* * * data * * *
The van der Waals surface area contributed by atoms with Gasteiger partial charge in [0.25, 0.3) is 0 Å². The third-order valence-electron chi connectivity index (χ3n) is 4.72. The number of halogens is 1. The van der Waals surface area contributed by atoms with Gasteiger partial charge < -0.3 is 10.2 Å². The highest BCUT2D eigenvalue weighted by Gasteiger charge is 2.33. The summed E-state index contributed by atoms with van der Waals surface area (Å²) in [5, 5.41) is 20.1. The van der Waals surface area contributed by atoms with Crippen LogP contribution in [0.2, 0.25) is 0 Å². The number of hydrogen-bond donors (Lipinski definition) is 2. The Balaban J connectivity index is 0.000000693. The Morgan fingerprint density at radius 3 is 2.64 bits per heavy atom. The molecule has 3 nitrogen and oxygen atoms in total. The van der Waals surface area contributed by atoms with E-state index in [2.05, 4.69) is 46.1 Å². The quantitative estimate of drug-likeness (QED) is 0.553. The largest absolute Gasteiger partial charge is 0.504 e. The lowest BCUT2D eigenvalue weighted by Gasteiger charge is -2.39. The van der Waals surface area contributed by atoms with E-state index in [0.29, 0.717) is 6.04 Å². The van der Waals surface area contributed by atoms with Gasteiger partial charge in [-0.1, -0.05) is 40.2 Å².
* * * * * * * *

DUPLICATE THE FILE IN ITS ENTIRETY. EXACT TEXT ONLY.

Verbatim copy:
The van der Waals surface area contributed by atoms with Gasteiger partial charge in [0.25, 0.3) is 0 Å². The third-order valence-electron chi connectivity index (χ3n) is 4.72. The number of halogens is 1. The van der Waals surface area contributed by atoms with Gasteiger partial charge < -0.3 is 10.2 Å². The highest BCUT2D eigenvalue weighted by Gasteiger charge is 2.33. The summed E-state index contributed by atoms with van der Waals surface area (Å²) in [5, 5.41) is 20.1. The van der Waals surface area contributed by atoms with Crippen LogP contribution in [0.2, 0.25) is 0 Å². The number of hydrogen-bond donors (Lipinski definition) is 2. The Balaban J connectivity index is 0.000000693. The Morgan fingerprint density at radius 3 is 2.64 bits per heavy atom. The molecule has 3 nitrogen and oxygen atoms in total. The van der Waals surface area contributed by atoms with E-state index in [2.05, 4.69) is 46.1 Å². The quantitative estimate of drug-likeness (QED) is 0.553. The largest absolute Gasteiger partial charge is 0.504 e. The lowest BCUT2D eigenvalue weighted by Gasteiger charge is -2.39. The van der Waals surface area contributed by atoms with E-state index in [0.29, 0.717) is 6.04 Å². The van der Waals surface area contributed by atoms with Gasteiger partial charge in [-0.1, -0.05) is 40.2 Å².